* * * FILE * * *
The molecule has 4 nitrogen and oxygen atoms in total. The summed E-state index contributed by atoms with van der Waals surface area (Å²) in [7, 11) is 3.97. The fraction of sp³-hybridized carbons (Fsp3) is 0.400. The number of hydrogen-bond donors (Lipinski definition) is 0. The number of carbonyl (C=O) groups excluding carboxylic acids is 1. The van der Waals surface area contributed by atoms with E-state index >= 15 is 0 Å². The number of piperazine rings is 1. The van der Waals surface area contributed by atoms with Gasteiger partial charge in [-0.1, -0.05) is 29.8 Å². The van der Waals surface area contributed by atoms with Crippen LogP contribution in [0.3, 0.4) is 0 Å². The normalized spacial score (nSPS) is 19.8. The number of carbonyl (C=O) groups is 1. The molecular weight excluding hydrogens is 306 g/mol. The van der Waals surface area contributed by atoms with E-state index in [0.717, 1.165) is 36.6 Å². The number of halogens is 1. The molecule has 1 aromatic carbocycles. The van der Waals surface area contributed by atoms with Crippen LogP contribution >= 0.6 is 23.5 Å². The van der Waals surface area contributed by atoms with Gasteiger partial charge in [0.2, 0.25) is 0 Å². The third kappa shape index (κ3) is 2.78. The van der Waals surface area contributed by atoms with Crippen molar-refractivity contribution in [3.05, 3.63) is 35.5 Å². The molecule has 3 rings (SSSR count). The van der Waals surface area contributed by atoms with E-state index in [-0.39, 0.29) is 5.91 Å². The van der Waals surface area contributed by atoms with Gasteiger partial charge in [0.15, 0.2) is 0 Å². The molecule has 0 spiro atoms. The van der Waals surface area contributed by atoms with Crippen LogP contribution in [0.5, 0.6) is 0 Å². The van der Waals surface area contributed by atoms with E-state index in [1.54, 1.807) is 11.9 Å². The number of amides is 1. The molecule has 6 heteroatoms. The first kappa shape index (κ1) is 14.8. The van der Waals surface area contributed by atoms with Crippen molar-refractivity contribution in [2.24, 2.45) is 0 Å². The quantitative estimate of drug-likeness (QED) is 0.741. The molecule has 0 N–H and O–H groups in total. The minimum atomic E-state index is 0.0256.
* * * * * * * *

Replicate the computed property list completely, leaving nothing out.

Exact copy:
The molecule has 4 nitrogen and oxygen atoms in total. The summed E-state index contributed by atoms with van der Waals surface area (Å²) in [7, 11) is 3.97. The fraction of sp³-hybridized carbons (Fsp3) is 0.400. The number of hydrogen-bond donors (Lipinski definition) is 0. The number of carbonyl (C=O) groups excluding carboxylic acids is 1. The van der Waals surface area contributed by atoms with E-state index >= 15 is 0 Å². The number of piperazine rings is 1. The van der Waals surface area contributed by atoms with Gasteiger partial charge in [-0.1, -0.05) is 29.8 Å². The van der Waals surface area contributed by atoms with Crippen LogP contribution in [0.3, 0.4) is 0 Å². The normalized spacial score (nSPS) is 19.8. The number of carbonyl (C=O) groups is 1. The molecular weight excluding hydrogens is 306 g/mol. The van der Waals surface area contributed by atoms with E-state index in [0.717, 1.165) is 36.6 Å². The number of halogens is 1. The molecule has 1 aromatic carbocycles. The van der Waals surface area contributed by atoms with Crippen LogP contribution >= 0.6 is 23.5 Å². The van der Waals surface area contributed by atoms with Gasteiger partial charge in [0.2, 0.25) is 0 Å². The third kappa shape index (κ3) is 2.78. The van der Waals surface area contributed by atoms with Crippen molar-refractivity contribution in [3.05, 3.63) is 35.5 Å². The molecule has 3 rings (SSSR count). The van der Waals surface area contributed by atoms with E-state index in [-0.39, 0.29) is 5.91 Å². The van der Waals surface area contributed by atoms with Gasteiger partial charge in [0.15, 0.2) is 0 Å². The molecule has 0 spiro atoms. The van der Waals surface area contributed by atoms with Crippen LogP contribution in [0.5, 0.6) is 0 Å². The van der Waals surface area contributed by atoms with E-state index in [1.54, 1.807) is 11.9 Å². The number of amides is 1. The molecule has 6 heteroatoms. The first kappa shape index (κ1) is 14.8. The van der Waals surface area contributed by atoms with Crippen molar-refractivity contribution in [2.24, 2.45) is 0 Å². The quantitative estimate of drug-likeness (QED) is 0.741. The molecule has 0 N–H and O–H groups in total. The minimum atomic E-state index is 0.0256.